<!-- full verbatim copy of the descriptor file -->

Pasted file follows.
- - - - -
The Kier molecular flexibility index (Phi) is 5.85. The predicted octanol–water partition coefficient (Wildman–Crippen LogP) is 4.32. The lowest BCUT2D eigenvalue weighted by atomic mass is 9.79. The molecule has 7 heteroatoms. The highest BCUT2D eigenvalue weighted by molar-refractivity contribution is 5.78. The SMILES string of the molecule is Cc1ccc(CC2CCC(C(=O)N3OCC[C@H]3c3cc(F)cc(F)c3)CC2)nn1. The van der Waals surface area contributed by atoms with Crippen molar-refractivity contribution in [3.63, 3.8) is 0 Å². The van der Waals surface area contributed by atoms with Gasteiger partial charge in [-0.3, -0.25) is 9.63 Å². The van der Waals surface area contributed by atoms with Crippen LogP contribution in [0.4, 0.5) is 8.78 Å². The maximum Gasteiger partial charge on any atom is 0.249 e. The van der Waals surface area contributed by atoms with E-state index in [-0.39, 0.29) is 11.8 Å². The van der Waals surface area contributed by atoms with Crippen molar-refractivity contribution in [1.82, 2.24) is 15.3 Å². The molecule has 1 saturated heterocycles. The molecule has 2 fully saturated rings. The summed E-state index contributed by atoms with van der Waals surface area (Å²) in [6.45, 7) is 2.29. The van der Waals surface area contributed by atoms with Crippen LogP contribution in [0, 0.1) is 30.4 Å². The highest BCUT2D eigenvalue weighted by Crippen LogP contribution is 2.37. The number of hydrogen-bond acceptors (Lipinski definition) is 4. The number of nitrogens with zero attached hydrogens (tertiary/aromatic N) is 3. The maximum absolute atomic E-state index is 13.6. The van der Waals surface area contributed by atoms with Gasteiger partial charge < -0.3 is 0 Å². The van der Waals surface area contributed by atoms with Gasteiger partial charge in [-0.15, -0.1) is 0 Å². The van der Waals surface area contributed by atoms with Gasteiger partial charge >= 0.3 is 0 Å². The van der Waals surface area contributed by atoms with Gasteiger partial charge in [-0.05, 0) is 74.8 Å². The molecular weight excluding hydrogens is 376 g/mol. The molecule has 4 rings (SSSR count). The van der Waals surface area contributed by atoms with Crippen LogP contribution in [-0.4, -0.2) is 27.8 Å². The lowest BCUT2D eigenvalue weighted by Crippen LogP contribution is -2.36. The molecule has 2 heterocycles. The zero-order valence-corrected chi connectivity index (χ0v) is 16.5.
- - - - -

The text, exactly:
The Kier molecular flexibility index (Phi) is 5.85. The predicted octanol–water partition coefficient (Wildman–Crippen LogP) is 4.32. The lowest BCUT2D eigenvalue weighted by atomic mass is 9.79. The molecule has 7 heteroatoms. The highest BCUT2D eigenvalue weighted by molar-refractivity contribution is 5.78. The SMILES string of the molecule is Cc1ccc(CC2CCC(C(=O)N3OCC[C@H]3c3cc(F)cc(F)c3)CC2)nn1. The van der Waals surface area contributed by atoms with Crippen molar-refractivity contribution in [3.63, 3.8) is 0 Å². The van der Waals surface area contributed by atoms with Gasteiger partial charge in [-0.3, -0.25) is 9.63 Å². The van der Waals surface area contributed by atoms with Crippen LogP contribution in [0.4, 0.5) is 8.78 Å². The maximum Gasteiger partial charge on any atom is 0.249 e. The van der Waals surface area contributed by atoms with E-state index in [-0.39, 0.29) is 11.8 Å². The van der Waals surface area contributed by atoms with Crippen molar-refractivity contribution in [1.82, 2.24) is 15.3 Å². The molecule has 1 saturated heterocycles. The molecule has 2 fully saturated rings. The summed E-state index contributed by atoms with van der Waals surface area (Å²) in [6.45, 7) is 2.29. The van der Waals surface area contributed by atoms with Crippen LogP contribution in [0, 0.1) is 30.4 Å². The highest BCUT2D eigenvalue weighted by Crippen LogP contribution is 2.37. The number of hydrogen-bond acceptors (Lipinski definition) is 4. The number of nitrogens with zero attached hydrogens (tertiary/aromatic N) is 3. The maximum absolute atomic E-state index is 13.6. The van der Waals surface area contributed by atoms with Gasteiger partial charge < -0.3 is 0 Å². The van der Waals surface area contributed by atoms with Gasteiger partial charge in [-0.15, -0.1) is 0 Å². The van der Waals surface area contributed by atoms with Gasteiger partial charge >= 0.3 is 0 Å². The van der Waals surface area contributed by atoms with Gasteiger partial charge in [-0.05, 0) is 74.8 Å². The molecular weight excluding hydrogens is 376 g/mol. The molecule has 4 rings (SSSR count). The van der Waals surface area contributed by atoms with Crippen LogP contribution in [-0.4, -0.2) is 27.8 Å². The lowest BCUT2D eigenvalue weighted by Crippen LogP contribution is -2.36. The molecule has 2 heterocycles. The zero-order valence-corrected chi connectivity index (χ0v) is 16.5.